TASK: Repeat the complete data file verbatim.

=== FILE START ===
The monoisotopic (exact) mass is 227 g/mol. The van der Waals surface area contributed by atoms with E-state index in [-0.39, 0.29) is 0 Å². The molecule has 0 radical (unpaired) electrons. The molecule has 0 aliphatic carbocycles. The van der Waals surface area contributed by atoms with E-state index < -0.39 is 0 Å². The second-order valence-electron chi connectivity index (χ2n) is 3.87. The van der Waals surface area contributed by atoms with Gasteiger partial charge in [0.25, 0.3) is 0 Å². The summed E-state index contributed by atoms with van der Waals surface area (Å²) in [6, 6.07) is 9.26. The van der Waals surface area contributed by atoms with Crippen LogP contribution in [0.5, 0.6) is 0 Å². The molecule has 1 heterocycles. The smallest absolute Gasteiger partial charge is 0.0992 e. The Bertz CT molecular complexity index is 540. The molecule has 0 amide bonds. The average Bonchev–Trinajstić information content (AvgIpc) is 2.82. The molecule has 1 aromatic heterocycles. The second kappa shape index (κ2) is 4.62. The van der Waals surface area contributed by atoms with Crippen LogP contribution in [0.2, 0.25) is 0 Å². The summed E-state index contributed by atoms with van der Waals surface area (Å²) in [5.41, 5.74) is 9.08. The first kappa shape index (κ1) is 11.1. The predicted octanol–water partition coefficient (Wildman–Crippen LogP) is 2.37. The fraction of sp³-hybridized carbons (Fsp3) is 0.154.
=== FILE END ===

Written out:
The monoisotopic (exact) mass is 227 g/mol. The van der Waals surface area contributed by atoms with E-state index in [-0.39, 0.29) is 0 Å². The molecule has 0 radical (unpaired) electrons. The molecule has 0 aliphatic carbocycles. The van der Waals surface area contributed by atoms with E-state index < -0.39 is 0 Å². The second-order valence-electron chi connectivity index (χ2n) is 3.87. The van der Waals surface area contributed by atoms with Gasteiger partial charge in [0.25, 0.3) is 0 Å². The summed E-state index contributed by atoms with van der Waals surface area (Å²) in [6, 6.07) is 9.26. The van der Waals surface area contributed by atoms with Crippen LogP contribution in [0.5, 0.6) is 0 Å². The molecule has 1 heterocycles. The smallest absolute Gasteiger partial charge is 0.0992 e. The Bertz CT molecular complexity index is 540. The molecule has 0 amide bonds. The average Bonchev–Trinajstić information content (AvgIpc) is 2.82. The molecule has 1 aromatic heterocycles. The second kappa shape index (κ2) is 4.62. The van der Waals surface area contributed by atoms with Crippen LogP contribution in [0.2, 0.25) is 0 Å². The summed E-state index contributed by atoms with van der Waals surface area (Å²) in [5.41, 5.74) is 9.08. The first kappa shape index (κ1) is 11.1. The predicted octanol–water partition coefficient (Wildman–Crippen LogP) is 2.37. The fraction of sp³-hybridized carbons (Fsp3) is 0.154.